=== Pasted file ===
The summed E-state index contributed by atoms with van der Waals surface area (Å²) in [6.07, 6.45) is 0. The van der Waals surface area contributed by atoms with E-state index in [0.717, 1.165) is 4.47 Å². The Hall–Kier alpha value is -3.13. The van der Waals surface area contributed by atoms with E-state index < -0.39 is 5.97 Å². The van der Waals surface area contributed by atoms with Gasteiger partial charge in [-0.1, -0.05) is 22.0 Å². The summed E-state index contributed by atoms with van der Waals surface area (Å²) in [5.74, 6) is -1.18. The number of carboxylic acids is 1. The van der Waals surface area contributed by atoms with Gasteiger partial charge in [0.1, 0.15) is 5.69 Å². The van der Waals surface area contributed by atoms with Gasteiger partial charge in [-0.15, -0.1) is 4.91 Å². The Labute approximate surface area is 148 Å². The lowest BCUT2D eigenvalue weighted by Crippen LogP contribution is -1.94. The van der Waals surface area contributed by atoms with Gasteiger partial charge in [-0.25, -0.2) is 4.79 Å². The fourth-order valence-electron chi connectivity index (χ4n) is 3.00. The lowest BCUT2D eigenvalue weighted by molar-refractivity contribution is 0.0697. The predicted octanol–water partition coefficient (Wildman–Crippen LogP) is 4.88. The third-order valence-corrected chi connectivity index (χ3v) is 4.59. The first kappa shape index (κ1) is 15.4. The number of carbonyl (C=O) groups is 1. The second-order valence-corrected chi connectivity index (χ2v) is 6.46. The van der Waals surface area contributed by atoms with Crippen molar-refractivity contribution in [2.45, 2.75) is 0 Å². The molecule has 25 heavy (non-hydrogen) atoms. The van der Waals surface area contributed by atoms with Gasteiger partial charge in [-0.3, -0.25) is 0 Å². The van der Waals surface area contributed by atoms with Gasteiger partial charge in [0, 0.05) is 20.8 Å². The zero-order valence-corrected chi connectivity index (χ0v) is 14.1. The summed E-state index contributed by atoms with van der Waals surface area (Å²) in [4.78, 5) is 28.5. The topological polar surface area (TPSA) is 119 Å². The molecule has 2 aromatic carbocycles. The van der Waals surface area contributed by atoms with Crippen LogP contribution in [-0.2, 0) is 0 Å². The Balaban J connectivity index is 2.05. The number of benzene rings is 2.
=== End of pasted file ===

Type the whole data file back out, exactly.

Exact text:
The summed E-state index contributed by atoms with van der Waals surface area (Å²) in [6.07, 6.45) is 0. The van der Waals surface area contributed by atoms with E-state index in [0.717, 1.165) is 4.47 Å². The Hall–Kier alpha value is -3.13. The van der Waals surface area contributed by atoms with E-state index < -0.39 is 5.97 Å². The van der Waals surface area contributed by atoms with Gasteiger partial charge in [-0.1, -0.05) is 22.0 Å². The summed E-state index contributed by atoms with van der Waals surface area (Å²) in [5.74, 6) is -1.18. The number of carboxylic acids is 1. The van der Waals surface area contributed by atoms with Gasteiger partial charge in [0.1, 0.15) is 5.69 Å². The van der Waals surface area contributed by atoms with Gasteiger partial charge in [-0.15, -0.1) is 4.91 Å². The Labute approximate surface area is 148 Å². The lowest BCUT2D eigenvalue weighted by Crippen LogP contribution is -1.94. The van der Waals surface area contributed by atoms with Gasteiger partial charge in [-0.25, -0.2) is 4.79 Å². The fourth-order valence-electron chi connectivity index (χ4n) is 3.00. The lowest BCUT2D eigenvalue weighted by molar-refractivity contribution is 0.0697. The predicted octanol–water partition coefficient (Wildman–Crippen LogP) is 4.88. The third-order valence-corrected chi connectivity index (χ3v) is 4.59. The first kappa shape index (κ1) is 15.4. The number of carbonyl (C=O) groups is 1. The second-order valence-corrected chi connectivity index (χ2v) is 6.46. The van der Waals surface area contributed by atoms with Crippen molar-refractivity contribution in [2.45, 2.75) is 0 Å². The molecule has 25 heavy (non-hydrogen) atoms. The van der Waals surface area contributed by atoms with Gasteiger partial charge in [-0.3, -0.25) is 0 Å². The van der Waals surface area contributed by atoms with Gasteiger partial charge in [0, 0.05) is 20.8 Å². The zero-order valence-corrected chi connectivity index (χ0v) is 14.1. The summed E-state index contributed by atoms with van der Waals surface area (Å²) in [4.78, 5) is 28.5. The topological polar surface area (TPSA) is 119 Å². The molecule has 2 aromatic carbocycles. The van der Waals surface area contributed by atoms with Crippen LogP contribution in [-0.2, 0) is 0 Å². The Balaban J connectivity index is 2.05. The number of benzene rings is 2.